UK Set To Adopt New EU Ruling On Automatic Speed Limiters To Be Fitted To New Vehicles

New automated speed limiting technology is set to become mandatory on all new vehicles which are sold in Europe from 2022 after new rules were provisionally agreed by the EU.

A spokesperson for the Department for Transport has confirmed that the system would be implemented in the UK, regardless of Brexit.

Road safety campaigners have welcomed the move citing the fact that the lower speeds would help to save thousands of lives each year.

‘Brake’ called the ruling a “landmark day” but motoring organisation the ‘AA” has said that “a little speed” helped motorists when overtaking on motorways.

The safety measures announced by the European Commission included lane-keeping technology, advanced automated emergency braking and intelligent speed assistance.

Motor manufacturers such as Tesla already have the hardware and software needed in order to comply with the rules in its range of vehicles.

A spokesperson for the EU has said that the ruling could help to prevent 140,000 serious injuries by 2038 and added that the new regulations could stop all road deaths by 2050.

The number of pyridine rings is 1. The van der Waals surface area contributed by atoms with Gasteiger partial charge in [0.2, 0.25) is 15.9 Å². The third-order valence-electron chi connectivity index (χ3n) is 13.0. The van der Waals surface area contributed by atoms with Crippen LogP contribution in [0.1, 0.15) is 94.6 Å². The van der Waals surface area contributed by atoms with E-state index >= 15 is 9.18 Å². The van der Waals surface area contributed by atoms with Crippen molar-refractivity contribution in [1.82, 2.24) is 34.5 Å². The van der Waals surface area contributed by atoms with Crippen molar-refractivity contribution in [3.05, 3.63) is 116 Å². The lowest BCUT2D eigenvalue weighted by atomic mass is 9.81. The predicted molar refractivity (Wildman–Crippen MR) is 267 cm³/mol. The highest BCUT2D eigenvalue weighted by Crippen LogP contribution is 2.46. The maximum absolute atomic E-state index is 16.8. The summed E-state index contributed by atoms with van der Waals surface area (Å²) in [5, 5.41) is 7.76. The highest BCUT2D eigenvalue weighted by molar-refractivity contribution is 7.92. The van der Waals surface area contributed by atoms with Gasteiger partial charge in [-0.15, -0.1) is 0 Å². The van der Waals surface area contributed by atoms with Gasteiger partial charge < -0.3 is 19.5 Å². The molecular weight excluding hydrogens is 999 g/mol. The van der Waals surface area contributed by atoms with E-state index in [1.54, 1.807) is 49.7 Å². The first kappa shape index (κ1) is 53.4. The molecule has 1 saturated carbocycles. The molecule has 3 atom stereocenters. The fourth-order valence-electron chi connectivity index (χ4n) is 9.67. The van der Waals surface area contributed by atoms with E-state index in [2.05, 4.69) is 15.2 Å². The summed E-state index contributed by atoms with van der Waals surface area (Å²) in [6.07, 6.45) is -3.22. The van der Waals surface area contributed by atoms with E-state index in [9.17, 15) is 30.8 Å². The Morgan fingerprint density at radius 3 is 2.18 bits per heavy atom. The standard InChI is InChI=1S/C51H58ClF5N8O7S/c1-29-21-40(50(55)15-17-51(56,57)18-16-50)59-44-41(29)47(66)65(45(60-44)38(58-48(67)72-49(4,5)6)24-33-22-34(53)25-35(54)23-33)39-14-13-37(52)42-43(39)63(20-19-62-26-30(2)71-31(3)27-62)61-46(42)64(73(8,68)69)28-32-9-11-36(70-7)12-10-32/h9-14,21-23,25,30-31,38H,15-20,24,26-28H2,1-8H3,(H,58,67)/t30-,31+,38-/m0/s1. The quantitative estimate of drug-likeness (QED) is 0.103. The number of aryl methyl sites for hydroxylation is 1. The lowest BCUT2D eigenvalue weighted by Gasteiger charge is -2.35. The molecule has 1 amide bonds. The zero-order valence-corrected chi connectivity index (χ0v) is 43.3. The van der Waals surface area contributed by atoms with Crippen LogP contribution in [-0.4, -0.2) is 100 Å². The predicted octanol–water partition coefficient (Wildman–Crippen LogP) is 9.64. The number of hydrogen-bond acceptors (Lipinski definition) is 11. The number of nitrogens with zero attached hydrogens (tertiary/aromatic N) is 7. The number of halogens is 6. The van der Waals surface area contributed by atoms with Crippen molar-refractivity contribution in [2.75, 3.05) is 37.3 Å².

The automated technology would prevent motorists from driving at excess speed and will prevent people from intentionally exceeding the speed limit, such as the male who filmed himself driving at 170 mph in his Audi S3

EU Commissioner Elzbieta Bienkowska said:

“Every year, 25,000 people lose their lives on our roads. The vast majority of these accidents are caused by human error.

“With the new advanced safety features that will become mandatory, we can have the same kind of impact as when safety belts were first introduced.”

The technology will utilise GPS with automated mapping meaning that the vehicles fitted with the technology will ‘know’ what the speed limit is at any given point on the road network.

Fewer road casualties will also mean less of a strain on the emergency services and NHS when dealing with accidents which have been caused or exacerbated by speed.

The technology could also mean an end to high-speed pursuits as individuals who are intent on running from the law will not be able to exceed posted speed limits in their attempts to get away from the police.

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